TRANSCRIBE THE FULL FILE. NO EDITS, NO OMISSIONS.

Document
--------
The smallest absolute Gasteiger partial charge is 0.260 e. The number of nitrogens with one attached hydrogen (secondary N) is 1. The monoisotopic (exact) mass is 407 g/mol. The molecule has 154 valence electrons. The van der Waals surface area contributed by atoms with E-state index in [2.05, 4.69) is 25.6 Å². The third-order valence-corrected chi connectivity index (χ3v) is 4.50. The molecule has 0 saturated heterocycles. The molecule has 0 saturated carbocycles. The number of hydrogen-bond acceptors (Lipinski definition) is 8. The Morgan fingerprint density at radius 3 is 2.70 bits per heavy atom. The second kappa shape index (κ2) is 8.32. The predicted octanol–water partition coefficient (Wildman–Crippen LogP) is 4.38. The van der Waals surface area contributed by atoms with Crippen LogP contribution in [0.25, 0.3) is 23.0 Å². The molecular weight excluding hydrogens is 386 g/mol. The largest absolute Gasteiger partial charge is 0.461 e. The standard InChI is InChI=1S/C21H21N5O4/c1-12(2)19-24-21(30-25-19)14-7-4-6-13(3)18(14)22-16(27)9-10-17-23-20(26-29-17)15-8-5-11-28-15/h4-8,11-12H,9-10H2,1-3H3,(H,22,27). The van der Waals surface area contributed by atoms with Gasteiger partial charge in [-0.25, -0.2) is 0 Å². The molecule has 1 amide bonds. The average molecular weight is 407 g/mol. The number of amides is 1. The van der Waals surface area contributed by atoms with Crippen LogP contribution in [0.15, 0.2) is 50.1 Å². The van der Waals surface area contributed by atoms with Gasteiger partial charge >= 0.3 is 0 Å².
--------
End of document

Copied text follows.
The smallest absolute Gasteiger partial charge is 0.260 e. The number of nitrogens with one attached hydrogen (secondary N) is 1. The monoisotopic (exact) mass is 407 g/mol. The molecule has 154 valence electrons. The van der Waals surface area contributed by atoms with E-state index in [2.05, 4.69) is 25.6 Å². The third-order valence-corrected chi connectivity index (χ3v) is 4.50. The molecule has 0 saturated heterocycles. The molecule has 0 saturated carbocycles. The number of hydrogen-bond acceptors (Lipinski definition) is 8. The Morgan fingerprint density at radius 3 is 2.70 bits per heavy atom. The second kappa shape index (κ2) is 8.32. The predicted octanol–water partition coefficient (Wildman–Crippen LogP) is 4.38. The van der Waals surface area contributed by atoms with Crippen LogP contribution in [0.25, 0.3) is 23.0 Å². The molecular weight excluding hydrogens is 386 g/mol. The largest absolute Gasteiger partial charge is 0.461 e. The standard InChI is InChI=1S/C21H21N5O4/c1-12(2)19-24-21(30-25-19)14-7-4-6-13(3)18(14)22-16(27)9-10-17-23-20(26-29-17)15-8-5-11-28-15/h4-8,11-12H,9-10H2,1-3H3,(H,22,27). The van der Waals surface area contributed by atoms with Gasteiger partial charge in [-0.25, -0.2) is 0 Å². The molecule has 1 amide bonds. The average molecular weight is 407 g/mol. The number of amides is 1. The van der Waals surface area contributed by atoms with Crippen LogP contribution in [0.15, 0.2) is 50.1 Å². The van der Waals surface area contributed by atoms with Gasteiger partial charge >= 0.3 is 0 Å².